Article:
Don’t call him Big Dick. Richard Hunter’s radio show is being syndicated by Rick Dees Entertainment.
A D V E R T I S E M E N T
A D V E R T I S E M E N T
A local radio personality goes national.
By ERIC GRIFFEY
The strange and varied career of local radio personality Richard Hunter, a.k.a. Big Dick Hunter, a.k.a. BDH, will soon take another turn. On April 1, the one-time Fort Worth mayoral candidate and bassist for ‘90s rockabilly act Killbilly will be sharing his dulcet baritone with a national audience. Last fall, Hunter signed a deal with Rick Dees Entertainment to syndicate his show. (Rick Dees hosts the Weekly Top 40 Show and owns and operates a radio programming company, but you may remember him as the voice behind the song “Disco Duck.”)
Hunter’s show, Big Dick’s Wild-Ass Circus, got its start in 2002 on Sports Radio KTCK/1310-AM The Ticket and in 2006 moved to KLLI/105.3-FM 105 Live. Now his show is being re-branded as The Richard Hunter Show to reach a broader audience. But, according to Hunter, he’s not abandoning his wild-ass roots.
“As far as Wild-Ass Circus, Big Dick, and BDH, and all of that, it will still be there,” he said. For people who refer to the new show by the old names, he said, “It will become like a fraternal thing, like an old-school familiarity if someone uses the terminology.”
Hunter signed the deal with Dees last fall, and he and Dees’ group intended for 105.3 to be the show’s flagship station. But a little over a month after signing the agreement with Dees and CBS, the Dees group’s parent company, the station changed to an all-sports format, leaving Hunter without a radio home. After a several-month search, he and Dees Entertainment found a new home at KXYZ/1360-AM BizRadio.
The format of the show will be the same: politics. Hunter is trying to appeal to what he calls the Daily Show generation and folks who just found their political consciousness during the last presidential campaign but are bored with the type of AM talk shows that their parents used to listen to.
“It’s presented in a conscientious way so as not to seem like your dad or stuffy AM talk radio or NPR,” he said.
Hunter said that he realized that politics was his calling while working for The Ticket. While President Bush was announcing the U.S. invasion of Iraq, Hunter was participating in an on-air round table with his fellow hosts at Coyote Ugly Saloon.
“There were girls clogging on the bar to ‘Devil Went Down to Georgia’ as President Bush is making the announcement that we are invading Iraq,” he said. “We were live on the air, and I was openly questioning the existence of weapons of mass destruction at the time. And I was being chastised by my co-workers like I was insane.
“I kind of realized that night that politics is the ultimate sport with real-life consequences,” he continued. “It’s the ultimate trash-talking topic. Think about how much more exciting a Cowboys-Eagles game would be if the loser got their 401K wiped out.”
The Richard Hunter Show can be heard locally on 1360-AM every weekday from 4 to 6 p.m.
Ballet For the Ages
For Metropolitan Classical Ballet’s spring repertory program last week in Bass Performance Hall, MCB co-artistic director Paul Mejia was in charge, presenting revivals of two of his works for violin and piano. His choreographic settings of the Brahms “D-Minor Sonata” and eight Sarasate Spanish Dances were more focused this time around and more solidly danced.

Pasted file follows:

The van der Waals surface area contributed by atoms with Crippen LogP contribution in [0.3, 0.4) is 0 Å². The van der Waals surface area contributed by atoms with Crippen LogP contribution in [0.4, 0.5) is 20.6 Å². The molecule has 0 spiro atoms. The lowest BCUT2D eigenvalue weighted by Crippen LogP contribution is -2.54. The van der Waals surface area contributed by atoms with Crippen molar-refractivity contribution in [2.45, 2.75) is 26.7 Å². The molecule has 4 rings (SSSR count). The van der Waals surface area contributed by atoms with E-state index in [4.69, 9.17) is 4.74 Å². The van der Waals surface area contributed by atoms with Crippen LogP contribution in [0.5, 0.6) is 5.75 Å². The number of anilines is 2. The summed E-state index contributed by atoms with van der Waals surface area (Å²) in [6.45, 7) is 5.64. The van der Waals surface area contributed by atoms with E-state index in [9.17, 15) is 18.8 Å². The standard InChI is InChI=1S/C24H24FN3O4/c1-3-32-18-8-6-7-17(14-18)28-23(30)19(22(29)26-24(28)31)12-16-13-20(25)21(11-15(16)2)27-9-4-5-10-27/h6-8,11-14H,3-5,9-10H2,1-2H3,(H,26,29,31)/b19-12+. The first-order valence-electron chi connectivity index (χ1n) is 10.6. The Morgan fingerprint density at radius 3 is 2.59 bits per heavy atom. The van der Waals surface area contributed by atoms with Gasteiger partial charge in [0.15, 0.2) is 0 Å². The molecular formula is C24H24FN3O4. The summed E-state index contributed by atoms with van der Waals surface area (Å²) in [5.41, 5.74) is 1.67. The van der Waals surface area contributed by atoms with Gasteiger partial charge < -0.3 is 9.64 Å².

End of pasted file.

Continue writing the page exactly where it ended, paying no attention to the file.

A subtle rivalry between two ballerinas, danced here by Olga Pavlova and Marina Goshko, unfolds during the Brahms piece, and whether Pavlova’s enchanting lyricism or Goshko’s fiery athleticism wins is up to the audience. The ballet’s lone male, Andre Prikhodko, studiously avoids favorites. The Dances, which use the whole company, featured guest ballerina Olga Voloboueva, seen here last summer in Paquita, who added style and sparkle to the evening. Mejia’s attempt to meld the eight dances into one ballet by omitting bows after each piece didn’t seem to please the large crowd. It wanted to cheer each section as it ended.
Pianist Gleb Ivanov and violinist Eric Grossman were sympathetic accompanists, although Grossman had intonation problems when called upon to rise into the harmonic stratosphere.
Sandwiched between these traditional ballets was a horse of a different color. Guest choreographer and dancer Anatoly Emelianov was covered in silver body paint from top to bottom for his new piece, The Time, a setting of the murky middle section of Arvo Pärt’s Minimalist concerto for two violins, string orchestra, and prepared piano (one tuned to the composer’s fancy and strummed like a harp, heard here on tape).
From a dark mist in front of a painted forest, Emelianov slowly emerged to mingle with six women, members of his harem, calling to mind the wizard Rothbart from Swan Lake and his captive swans. There was a curious detachment in his possessiveness. Like a miser who gets satisfaction from hoarding gold, not doing anything with it, Emelianov touched the women only once, taking each ballerina’s hand in a brief series of supported turns, and when a pretty young thing came along (danced by Kelsey Thomas), he zeroed in to win her. She succumbed and became just another casual acquisition. Before the curtain came down, Emelianov slithered away to his upstage lair, waiting for more victims. The piece would have floundered if not for the dancer’s remarkable intensity. Emelianov dramatically carried the ballet, creating a dark, timeless universe surrounded by music that endlessly repeats its simple melodic fragments. It’s this kind of original work, and the first-rate dancers, that makes MCB special and whets the appetite for more to come. — Leonard Eureka
Contact Kultur at email@example.com.
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